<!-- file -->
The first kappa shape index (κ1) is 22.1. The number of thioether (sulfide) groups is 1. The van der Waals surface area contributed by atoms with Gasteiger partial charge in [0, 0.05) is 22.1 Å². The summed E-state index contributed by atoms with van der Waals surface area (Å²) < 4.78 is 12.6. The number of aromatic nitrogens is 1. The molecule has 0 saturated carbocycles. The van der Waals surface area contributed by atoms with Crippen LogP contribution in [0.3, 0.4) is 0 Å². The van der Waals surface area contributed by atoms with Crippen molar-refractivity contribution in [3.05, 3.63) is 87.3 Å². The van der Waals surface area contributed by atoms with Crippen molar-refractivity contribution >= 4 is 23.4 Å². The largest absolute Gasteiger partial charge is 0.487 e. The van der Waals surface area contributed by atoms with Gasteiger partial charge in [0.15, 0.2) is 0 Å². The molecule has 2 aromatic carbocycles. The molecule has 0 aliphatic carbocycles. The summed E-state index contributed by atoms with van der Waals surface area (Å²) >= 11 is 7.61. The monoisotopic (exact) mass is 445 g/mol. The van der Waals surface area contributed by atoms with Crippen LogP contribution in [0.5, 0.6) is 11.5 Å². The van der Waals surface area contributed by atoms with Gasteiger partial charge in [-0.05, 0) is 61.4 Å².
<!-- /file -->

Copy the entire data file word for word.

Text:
The first kappa shape index (κ1) is 22.1. The number of thioether (sulfide) groups is 1. The van der Waals surface area contributed by atoms with Gasteiger partial charge in [0, 0.05) is 22.1 Å². The summed E-state index contributed by atoms with van der Waals surface area (Å²) < 4.78 is 12.6. The number of aromatic nitrogens is 1. The molecule has 0 saturated carbocycles. The van der Waals surface area contributed by atoms with Crippen LogP contribution in [0.3, 0.4) is 0 Å². The van der Waals surface area contributed by atoms with Crippen molar-refractivity contribution in [3.05, 3.63) is 87.3 Å². The van der Waals surface area contributed by atoms with Crippen molar-refractivity contribution >= 4 is 23.4 Å². The largest absolute Gasteiger partial charge is 0.487 e. The van der Waals surface area contributed by atoms with Gasteiger partial charge in [0.15, 0.2) is 0 Å². The molecule has 2 aromatic carbocycles. The molecule has 0 aliphatic carbocycles. The summed E-state index contributed by atoms with van der Waals surface area (Å²) >= 11 is 7.61. The monoisotopic (exact) mass is 445 g/mol. The van der Waals surface area contributed by atoms with Crippen LogP contribution in [0.5, 0.6) is 11.5 Å². The van der Waals surface area contributed by atoms with Gasteiger partial charge in [-0.05, 0) is 61.4 Å².